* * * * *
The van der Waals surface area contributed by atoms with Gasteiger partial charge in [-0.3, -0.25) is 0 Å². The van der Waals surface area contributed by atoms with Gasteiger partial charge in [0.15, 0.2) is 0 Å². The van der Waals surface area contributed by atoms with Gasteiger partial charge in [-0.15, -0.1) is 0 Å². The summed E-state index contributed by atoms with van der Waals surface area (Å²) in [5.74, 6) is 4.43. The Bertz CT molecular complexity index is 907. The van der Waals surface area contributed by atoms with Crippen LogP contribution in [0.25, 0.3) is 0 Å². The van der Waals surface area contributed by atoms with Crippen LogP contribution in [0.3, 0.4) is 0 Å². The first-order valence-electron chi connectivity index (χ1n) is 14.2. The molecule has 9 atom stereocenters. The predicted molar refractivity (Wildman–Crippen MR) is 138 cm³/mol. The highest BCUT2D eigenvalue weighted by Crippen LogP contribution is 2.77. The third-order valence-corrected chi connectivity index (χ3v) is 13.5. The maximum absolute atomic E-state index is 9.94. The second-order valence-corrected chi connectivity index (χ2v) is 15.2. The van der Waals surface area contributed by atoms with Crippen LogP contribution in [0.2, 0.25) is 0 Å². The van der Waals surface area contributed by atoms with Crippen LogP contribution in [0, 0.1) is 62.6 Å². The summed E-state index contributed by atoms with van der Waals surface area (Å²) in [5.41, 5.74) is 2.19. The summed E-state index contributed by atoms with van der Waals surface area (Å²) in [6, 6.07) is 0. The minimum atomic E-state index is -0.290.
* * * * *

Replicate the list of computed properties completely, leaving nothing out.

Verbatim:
The van der Waals surface area contributed by atoms with Gasteiger partial charge in [-0.3, -0.25) is 0 Å². The van der Waals surface area contributed by atoms with Gasteiger partial charge in [0.15, 0.2) is 0 Å². The van der Waals surface area contributed by atoms with Gasteiger partial charge in [-0.15, -0.1) is 0 Å². The summed E-state index contributed by atoms with van der Waals surface area (Å²) in [5.74, 6) is 4.43. The Bertz CT molecular complexity index is 907. The van der Waals surface area contributed by atoms with Crippen LogP contribution in [0.25, 0.3) is 0 Å². The van der Waals surface area contributed by atoms with Crippen LogP contribution in [0.3, 0.4) is 0 Å². The first-order valence-electron chi connectivity index (χ1n) is 14.2. The molecule has 9 atom stereocenters. The predicted molar refractivity (Wildman–Crippen MR) is 138 cm³/mol. The highest BCUT2D eigenvalue weighted by Crippen LogP contribution is 2.77. The third-order valence-corrected chi connectivity index (χ3v) is 13.5. The maximum absolute atomic E-state index is 9.94. The second-order valence-corrected chi connectivity index (χ2v) is 15.2. The van der Waals surface area contributed by atoms with Crippen LogP contribution in [0.2, 0.25) is 0 Å². The van der Waals surface area contributed by atoms with Crippen LogP contribution in [0, 0.1) is 62.6 Å². The summed E-state index contributed by atoms with van der Waals surface area (Å²) in [5.41, 5.74) is 2.19. The summed E-state index contributed by atoms with van der Waals surface area (Å²) in [6, 6.07) is 0. The minimum atomic E-state index is -0.290.